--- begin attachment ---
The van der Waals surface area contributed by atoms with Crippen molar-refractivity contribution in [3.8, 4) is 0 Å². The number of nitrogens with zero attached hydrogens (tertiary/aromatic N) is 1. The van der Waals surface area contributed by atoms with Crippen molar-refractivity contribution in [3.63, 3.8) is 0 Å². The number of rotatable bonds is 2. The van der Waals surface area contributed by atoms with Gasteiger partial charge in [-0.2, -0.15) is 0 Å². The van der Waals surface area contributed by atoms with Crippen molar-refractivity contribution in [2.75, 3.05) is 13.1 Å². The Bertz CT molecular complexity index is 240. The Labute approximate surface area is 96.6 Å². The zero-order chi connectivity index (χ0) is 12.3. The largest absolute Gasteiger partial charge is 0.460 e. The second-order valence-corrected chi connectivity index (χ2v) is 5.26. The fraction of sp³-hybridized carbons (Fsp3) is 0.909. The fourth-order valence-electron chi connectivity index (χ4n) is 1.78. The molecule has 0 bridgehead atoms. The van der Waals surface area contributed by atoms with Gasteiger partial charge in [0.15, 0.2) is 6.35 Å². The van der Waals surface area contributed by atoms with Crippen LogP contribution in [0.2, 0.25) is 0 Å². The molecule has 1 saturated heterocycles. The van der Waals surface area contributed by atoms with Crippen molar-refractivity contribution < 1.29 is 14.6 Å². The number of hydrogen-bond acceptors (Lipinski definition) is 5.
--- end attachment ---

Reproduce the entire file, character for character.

The van der Waals surface area contributed by atoms with Crippen molar-refractivity contribution in [3.8, 4) is 0 Å². The number of nitrogens with zero attached hydrogens (tertiary/aromatic N) is 1. The van der Waals surface area contributed by atoms with Crippen molar-refractivity contribution in [3.63, 3.8) is 0 Å². The number of rotatable bonds is 2. The van der Waals surface area contributed by atoms with Gasteiger partial charge in [-0.2, -0.15) is 0 Å². The van der Waals surface area contributed by atoms with Crippen molar-refractivity contribution in [2.75, 3.05) is 13.1 Å². The Bertz CT molecular complexity index is 240. The Labute approximate surface area is 96.6 Å². The zero-order chi connectivity index (χ0) is 12.3. The largest absolute Gasteiger partial charge is 0.460 e. The second-order valence-corrected chi connectivity index (χ2v) is 5.26. The fraction of sp³-hybridized carbons (Fsp3) is 0.909. The fourth-order valence-electron chi connectivity index (χ4n) is 1.78. The molecule has 0 bridgehead atoms. The van der Waals surface area contributed by atoms with Gasteiger partial charge in [0.15, 0.2) is 6.35 Å². The van der Waals surface area contributed by atoms with Crippen LogP contribution in [0.2, 0.25) is 0 Å². The molecule has 1 saturated heterocycles. The van der Waals surface area contributed by atoms with Crippen molar-refractivity contribution < 1.29 is 14.6 Å². The number of hydrogen-bond acceptors (Lipinski definition) is 5.